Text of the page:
- Collaborative Divorce
- What Is Collaborative Family Law?
- The Collaborative Divorce Process
- What Are The Advantages Of Collaborative Family Law?
- What Is The Difference Between Collaborative Law And Mediation?
- What Are The Key Features Of Collaborative Law?
- What Are The Differences Between A Collaborative And Traditional Approach?
- Collaborative law is not for everyone.
When it’s time to divorce, spouses have important choices to make about how to proceed and what type of help they’ll ask for from others — including lawyers, mediators, and other professionals. Some people will go on to a lengthy high-conflict divorce with attorneys representing each side, trying to get everything they possibly can. Others will easily agree on how to divide their property and share custody of their children, and might only need help in preparing the legal paperwork to get divorced. But many people fall in the middle, and for those folks,
Divorcing spouses may have different points of view on issues like property division, custody, or support.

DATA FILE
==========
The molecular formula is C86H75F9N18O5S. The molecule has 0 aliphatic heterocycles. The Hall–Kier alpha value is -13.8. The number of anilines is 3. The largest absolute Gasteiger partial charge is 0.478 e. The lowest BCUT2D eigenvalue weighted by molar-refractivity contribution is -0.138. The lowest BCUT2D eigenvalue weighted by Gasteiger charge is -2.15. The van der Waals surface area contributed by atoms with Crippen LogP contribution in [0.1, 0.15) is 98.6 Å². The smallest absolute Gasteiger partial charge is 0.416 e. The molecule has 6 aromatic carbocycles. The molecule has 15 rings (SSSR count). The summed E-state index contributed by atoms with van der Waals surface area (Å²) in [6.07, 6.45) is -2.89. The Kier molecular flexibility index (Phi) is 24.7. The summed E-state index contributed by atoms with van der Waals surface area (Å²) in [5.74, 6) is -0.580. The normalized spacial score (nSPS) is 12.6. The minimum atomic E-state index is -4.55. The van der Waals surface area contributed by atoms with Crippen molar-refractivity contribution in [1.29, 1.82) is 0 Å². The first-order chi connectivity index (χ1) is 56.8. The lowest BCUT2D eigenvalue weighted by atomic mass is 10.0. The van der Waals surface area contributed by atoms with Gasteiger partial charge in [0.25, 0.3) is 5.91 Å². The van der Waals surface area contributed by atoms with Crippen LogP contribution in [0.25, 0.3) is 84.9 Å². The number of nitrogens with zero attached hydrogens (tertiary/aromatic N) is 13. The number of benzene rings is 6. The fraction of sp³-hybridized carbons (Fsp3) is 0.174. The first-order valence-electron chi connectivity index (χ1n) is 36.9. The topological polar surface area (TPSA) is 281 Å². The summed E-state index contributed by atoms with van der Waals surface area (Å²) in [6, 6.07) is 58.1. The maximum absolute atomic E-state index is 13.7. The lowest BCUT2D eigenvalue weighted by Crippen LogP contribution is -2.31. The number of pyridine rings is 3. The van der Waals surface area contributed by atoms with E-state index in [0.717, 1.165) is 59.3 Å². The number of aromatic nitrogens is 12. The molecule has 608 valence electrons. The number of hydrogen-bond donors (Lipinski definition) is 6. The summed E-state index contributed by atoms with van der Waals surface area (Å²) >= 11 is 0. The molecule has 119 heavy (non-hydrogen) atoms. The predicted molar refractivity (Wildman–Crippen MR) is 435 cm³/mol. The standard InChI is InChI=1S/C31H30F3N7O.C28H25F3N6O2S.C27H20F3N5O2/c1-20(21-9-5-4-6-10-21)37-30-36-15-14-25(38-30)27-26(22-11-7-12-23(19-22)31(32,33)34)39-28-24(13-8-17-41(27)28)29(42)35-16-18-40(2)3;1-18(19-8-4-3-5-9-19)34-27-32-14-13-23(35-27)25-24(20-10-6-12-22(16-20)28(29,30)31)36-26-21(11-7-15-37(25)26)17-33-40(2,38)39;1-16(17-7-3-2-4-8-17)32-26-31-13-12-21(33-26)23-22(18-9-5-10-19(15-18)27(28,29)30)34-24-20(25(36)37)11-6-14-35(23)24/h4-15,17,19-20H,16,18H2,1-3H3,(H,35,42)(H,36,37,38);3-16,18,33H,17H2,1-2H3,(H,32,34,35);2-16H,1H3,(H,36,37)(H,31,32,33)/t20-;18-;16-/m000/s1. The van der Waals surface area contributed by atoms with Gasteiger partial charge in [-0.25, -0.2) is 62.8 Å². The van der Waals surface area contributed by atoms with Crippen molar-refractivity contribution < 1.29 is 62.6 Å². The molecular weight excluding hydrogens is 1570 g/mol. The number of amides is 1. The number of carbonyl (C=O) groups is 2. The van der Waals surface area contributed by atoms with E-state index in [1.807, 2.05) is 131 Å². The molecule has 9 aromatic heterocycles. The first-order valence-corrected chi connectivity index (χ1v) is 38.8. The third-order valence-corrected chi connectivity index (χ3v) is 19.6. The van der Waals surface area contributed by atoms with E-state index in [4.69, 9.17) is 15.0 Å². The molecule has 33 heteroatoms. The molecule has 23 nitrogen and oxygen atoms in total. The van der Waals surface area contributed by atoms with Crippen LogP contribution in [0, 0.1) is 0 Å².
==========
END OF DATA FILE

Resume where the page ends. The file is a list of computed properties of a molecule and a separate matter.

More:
What Is Collaborative Family Law?
Collaborative family law is a new approach to dealing with separation and divorce issues that doesn’t involve the courts. If you adopt this process you and your respective lawyers formally agree (i.e. sign a written agreement) to work together to find a mutually acceptable and fair solution to your financial and child related issues – without involving the courts.
This approach is based on a team effort. You, your former partner, your lawyers and other professionals where required work together to resolve whatever is in dispute e.g. child support, division of assets or parenting of the children.
Early, nonadversarial, participation by attorneys allows the parties and attorneys to use the more positive aspects of good lawyering not often seen in adversarial proceedings, such as:
- Rational analysis
- Creative problem solving
- Generating multiple options
- Maintaining a positive context for settlement and
- Building a foundation for long-term co-parenting
If your lawyers are unable to get you and your former partner to reach an agreement and you want to take the matter to court, they must resign from the case and you will need to hire new lawyers.
The Collaborative Divorce Process